The merchandise, whilst adhering to the seasonal trend requirements, is also focused in detail on the within-season mini cycles to help reduce markdowns (the biggest bane of any clothing brand). Here clear agreements introduced with the supply chain to hold intermediate inventories facilitating quick turnaround time for second and third drops into stores.  Trend forecasting tools and real-time digital-led analytics, more so post the Covid-19 pandemic, have also helped. Also, avoiding air shipments have helped to boost both sustainability and profitability.

Very few fashion or textile companies practice optimization of garmenting waste and inputting that to circular models. Packaging and accessory usage is an area where biodegradable, renewable, reusable, lighter materials are used less per unit. Channels have helped in retaining of safety and aesthetic performance without a tradeoff through active participation.

Digital Traceability of the entire supply chain is on the rise for endorsing claims on sustainability throughout the process. Life cycle assessment LCA is another tool that is encouraged and analyzed to be sure of the products sustainability hot spots and roadmap for improvement. The marketing campaign of merchandise have been fine tuned to be sustainability educative, consumer terminology inclusive and which relate to apprehensible metaphors. For instance, share process water saved in terms of drinking water made available per person per year instead of stating the litres of water saved. For example, one global brand promises to plant 10 trees for buying merchandise and thereby reduce carbon footprint. 

Retailing — be it physical or e-commerce — has its nuances. Stores have done work mostly on organizing visual merchandise with savings in energy by using LED lighting and for green building concepts; e-commerce is yet to succeed in its reverse logistics optimisation, which plagues its otherwise rapid growth. 

The Greenhouse Gas challenge

According to a McKinsey research, the textile and clothing industry released 2.1 bn tons CO2 equivalent of GHG in 2018, a big enough figure to take action for reduction. Upstream actions in bulk relate mostly to cleaner and renewable energy usage. India has done reasonably well with solar forming 3.6 percent and wind 4.7 percent of the energy basket in India in 2020. In retail, multiple actions by global brands from designing to retailing can help in 25-30 percent reduction. Post-consumer usage such as washing, drying, ironing and disposal form a reasonable part too in boosting sustainability practices.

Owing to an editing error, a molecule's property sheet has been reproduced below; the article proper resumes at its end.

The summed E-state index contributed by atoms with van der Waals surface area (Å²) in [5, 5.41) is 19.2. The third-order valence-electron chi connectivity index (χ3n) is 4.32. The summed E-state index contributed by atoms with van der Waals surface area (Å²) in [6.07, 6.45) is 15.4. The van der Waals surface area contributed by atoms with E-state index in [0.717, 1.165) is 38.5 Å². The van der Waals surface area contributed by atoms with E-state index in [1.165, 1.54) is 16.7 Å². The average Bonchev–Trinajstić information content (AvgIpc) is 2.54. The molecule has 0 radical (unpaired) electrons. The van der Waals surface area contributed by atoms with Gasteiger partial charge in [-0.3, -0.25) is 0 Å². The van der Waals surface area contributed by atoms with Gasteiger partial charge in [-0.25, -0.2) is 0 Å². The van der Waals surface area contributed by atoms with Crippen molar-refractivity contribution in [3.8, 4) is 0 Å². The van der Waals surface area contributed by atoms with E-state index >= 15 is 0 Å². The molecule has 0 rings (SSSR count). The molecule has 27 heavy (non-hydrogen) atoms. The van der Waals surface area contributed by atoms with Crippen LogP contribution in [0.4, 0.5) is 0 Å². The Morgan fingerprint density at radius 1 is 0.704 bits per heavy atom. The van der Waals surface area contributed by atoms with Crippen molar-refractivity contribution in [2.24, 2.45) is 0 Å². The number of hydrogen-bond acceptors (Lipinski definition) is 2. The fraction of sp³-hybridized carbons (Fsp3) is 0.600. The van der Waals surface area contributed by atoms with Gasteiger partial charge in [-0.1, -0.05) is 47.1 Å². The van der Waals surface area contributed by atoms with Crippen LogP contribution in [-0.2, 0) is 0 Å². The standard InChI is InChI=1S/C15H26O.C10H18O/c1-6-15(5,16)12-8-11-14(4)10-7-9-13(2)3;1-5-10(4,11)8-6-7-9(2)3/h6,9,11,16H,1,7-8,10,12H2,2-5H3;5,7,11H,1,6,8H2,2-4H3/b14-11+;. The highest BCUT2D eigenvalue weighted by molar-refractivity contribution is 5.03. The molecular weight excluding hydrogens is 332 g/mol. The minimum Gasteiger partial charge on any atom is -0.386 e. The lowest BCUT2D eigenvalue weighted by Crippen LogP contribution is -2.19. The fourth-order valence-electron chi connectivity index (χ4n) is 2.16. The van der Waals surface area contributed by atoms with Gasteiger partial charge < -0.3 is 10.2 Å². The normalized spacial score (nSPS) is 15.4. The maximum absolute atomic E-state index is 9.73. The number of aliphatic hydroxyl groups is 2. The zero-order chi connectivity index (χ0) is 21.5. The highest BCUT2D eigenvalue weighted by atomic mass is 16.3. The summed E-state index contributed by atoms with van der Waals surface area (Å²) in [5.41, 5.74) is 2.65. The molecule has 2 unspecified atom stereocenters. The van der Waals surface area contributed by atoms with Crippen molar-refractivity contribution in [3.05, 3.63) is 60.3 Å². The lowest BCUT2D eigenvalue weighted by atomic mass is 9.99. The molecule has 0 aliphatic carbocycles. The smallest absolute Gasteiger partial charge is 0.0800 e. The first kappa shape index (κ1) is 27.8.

Emergence of Circular Business Models

A global study finds that in USA, consumers throw away 60 per cent on their clothes in the first year. This means that globally 18 million tons of clothing will be consigned to landfills. The Ellen MacArthur Foundation reports that only one percent of clothing is recycled and unless action is taken, nearly 150 mn tons would reach landfills by 2050. Circular business models that include many Rs — reuse, reduce, refurbish, rent, recycle — have renewed wings to take flight.

Indians have culturally been more prone to reuse rather than dispose, clothing not being an exception. Hence, they do not see landfills, early in the cycle. Most end up in alternate use for cleaning material for industry and households with some change in configuration. 

Mechanical recycling of cotton clothing is deep in India, who is the global leader for that, though the quality is lower when compared to the original. Birla Cellulose has pioneered chemical recycling of cellulose fabric waste into viscose fibre of equivalent quality with the brand Liv Reviva. rPet is manufactured using waste PET bottles by manufacturers such as Reliance and Polygenta. 

Global brands have offered exclusive collections in the refurbish model in which they collect used clothing sold earlier, refurbish them and offer in the stores afresh. Brands have also been a source of collection for any old clothing, which thereafter are refurbished, packaged and re-exported from the Kandla port in Gujarat.

Fashion rentals have also grown well as they offers a choice of non-ownership-led usage of multiple brands and styles — a way of staying fashion fresh at all times.  The biggest challenge would however be fast fashion and reduction in usage since it affects both businesses volumes and the consumer appetite for fashion.

Consumer Behaviour: Impetus for Sustainability

Consumer behavior is changing due to rising evidence of climate change. Global research shows that 88 percent consumers would prefer sustainable clothing. Our research in India shows, quite hearteningly as well, that 49% of Gen Y and millennials have profound inclination towards sustainable practices and products during fashion purchases. ‘Tell us what is sustainable in your products and help us participate in it’ is what they say.

Beware of Greenwashing

The consumer needs to be wary of the sustainability claims of certain brands who promote campaigns that may not necessarily adhere to those practices. The consumer who has a heart to buy sustainable products should carefully study the product and process claims, update knowledge and avoid falling into any green washing trap.

Sustainability, the Heart of Fashion

Sustainability in the heart of fashion business helps the world to be a better place. It offers a a phenomenal opportunity to excel and differentiate a brand or a manufacturing company, its products and services in the market place. Business excellence cannot be achieved without sustainable practices for sure in the future and we shall be hearing about this more intensely, as the years go by.

( This article is written by Manohar Samuel, Advisor Sustainability, Grasim Industries Ltd.)